WebAssembly Virtual Machine
WebAssembly C++ C Assembly CMake Python
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Linux/OSX Build Status

Primary repo: https://github.com/AndrewScheidecker/WAVM


This is a standalone VM for WebAssembly. It can load both the standard binary format, and the text format defined by the WebAssembly reference interpreter. For the text format, it can load both the standard stack machine syntax and the old-fashioned AST syntax used by the reference interpreter, and all of the testing commands.

Building and running it

To build it, you'll need CMake and LLVM 6.0. If CMake can't find your LLVM directory, you can manually give it the location in the LLVM_DIR CMake configuration variable. Note that on Windows, you must compile LLVM from source, and manually point the LLVM_DIR configuration variable at <LLVM build directory>\lib\cmake\llvm.

Building WAVM on Windows

1.) Install the Visual Studio C++ Build Tools for Visual Studio 2015 or 2017

Take note of which version you have installed:

  • If using Visual Studio 2015, use -G"Visual Studio 14 Win64" for the <VS Generator Directive> placeholder below
  • If using Visual Studio 2017, use -G"Visual Studio 15 Win64" for the <VS Generator Directive> placeholder below

2.) Build LLVM x64 on Windows with Visual Studio

Create an llvm_build directory, navigate to that directory and run:

cmake -Thost=x64 <VS Generator Directive> -DCMAKE_INSTALL_PREFIX=<desired install path for LLVM> <path to LLVM source>

Open the generated LLVM.sln locateed within the 'llvm_build' directory in Visual Studio and build the "INSTALL" Project

The output binaries should be located in <desired install path for LLVM>

3.) Build WAVM x64 on Windows with Visual Studio against LLVM x64

Create a wavm_build directory, navigate to that directory and run:

cmake -Thost=x64 <VS Generator Directive> -DLLVM_DIR=<LLVM build directory>\lib\cmake\llvm <path to WAVM source>

Open the generated WAVM.sln located within the 'wavm_build' directory in Visual Studio and build the "ALL_BUILD" Project

The output binaries should be located in wavm_build\bin


I've tested it on Windows with Visual C++ 2015/2017, Linux with GCC and clang, and MacOS with Xcode/clang. Travis CI is testing Linux/GCC, Linux/clang, and OSX/clang.

The primary executable is wavm:

Usage: wavm [switches] [programfile] [--] [arguments]
  in.wast|in.wasm		Specify program file (.wast/.wasm)
  -f|--function name		Specify function name to run in module rather than main
  -c|--check			Exit after checking that the program is valid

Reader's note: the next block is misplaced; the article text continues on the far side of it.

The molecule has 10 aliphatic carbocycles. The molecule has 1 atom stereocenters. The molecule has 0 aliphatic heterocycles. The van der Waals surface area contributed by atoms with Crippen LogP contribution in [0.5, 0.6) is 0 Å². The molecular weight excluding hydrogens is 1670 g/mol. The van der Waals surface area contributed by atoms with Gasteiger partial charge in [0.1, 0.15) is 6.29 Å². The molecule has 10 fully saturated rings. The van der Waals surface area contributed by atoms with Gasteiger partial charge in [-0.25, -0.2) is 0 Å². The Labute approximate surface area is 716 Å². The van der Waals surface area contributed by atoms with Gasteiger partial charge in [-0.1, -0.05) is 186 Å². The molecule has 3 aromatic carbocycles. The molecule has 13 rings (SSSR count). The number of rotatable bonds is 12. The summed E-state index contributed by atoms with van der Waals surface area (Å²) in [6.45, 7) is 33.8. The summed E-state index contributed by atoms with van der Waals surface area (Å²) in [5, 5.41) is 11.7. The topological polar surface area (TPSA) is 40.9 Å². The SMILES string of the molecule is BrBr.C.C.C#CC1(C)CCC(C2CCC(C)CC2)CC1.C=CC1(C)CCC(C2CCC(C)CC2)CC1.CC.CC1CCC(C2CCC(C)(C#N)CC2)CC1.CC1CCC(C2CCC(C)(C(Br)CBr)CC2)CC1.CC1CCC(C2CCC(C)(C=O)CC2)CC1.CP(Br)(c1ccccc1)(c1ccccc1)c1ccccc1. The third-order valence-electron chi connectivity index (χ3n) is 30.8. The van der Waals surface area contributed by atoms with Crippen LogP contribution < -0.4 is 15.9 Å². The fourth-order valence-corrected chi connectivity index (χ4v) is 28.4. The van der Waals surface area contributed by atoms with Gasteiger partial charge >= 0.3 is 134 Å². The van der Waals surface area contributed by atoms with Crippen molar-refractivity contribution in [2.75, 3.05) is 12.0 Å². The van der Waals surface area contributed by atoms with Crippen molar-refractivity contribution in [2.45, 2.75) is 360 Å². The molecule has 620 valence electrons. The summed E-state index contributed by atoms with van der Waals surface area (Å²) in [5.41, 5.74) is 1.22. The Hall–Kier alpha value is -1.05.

-d|--debug			Write additional debug information to stdout
  --				Stop parsing arguments

wavm will load a WebAssembly file and call main (or a specified function). Example programs to try without changing any code include those found in the Test/wast and Test/spec directory such as the following:

wavm Test/wast/helloworld.wast
wavm Test/Benchmark/Benchmark.wast
wavm Test/zlib/zlib.wast

WebAssembly programs that export a main function with the standard parameters will be passed in the command line arguments. If the same main function returns a i32 type it will become the exit code. WAVM supports Emscripten's defined I/O functions so programs can read from stdin and write to stdout and stderr. See echo.wast for an example of a program that echos the command line arguments back out through stdout.

There are a few additional executables that can be used to assemble the WAST file into a binary:

Assemble in.wast out.wasm

Disassemble a binary into a WAST file:

Disassemble in.wasm out.wast

and to execute a test script defined by a WAST file (see the Test/spec directory for examples of the syntax):

Test in.wast



The IR (Intermediate Representation) is the glue that the WAST parser, the WASM serialization, and the Runtime communicate through. It closely mirrors the semantics of the WebAssembly binary format, but is easier to work with in memory.


Parsing the WebAssembly text format uses a table-driven deterministic finite automaton to scan the input string for tokens. The tables are generated from a set of tokens that match literal strings, and a set of tokens that match regular expressions. The parser is a standard recursive descent parser.


The Runtime is the primary consumer of the byte code. It provides an API for instantiating WebAssembly modules and calling functions exported from them. To instantiate a module, it initializes the module's runtime environment (globals, memory objects, and table objects), translates the byte code into LLVM IR, and uses LLVM to generate machine code for the module's functions.


WAVM is provided under the terms of LICENSE.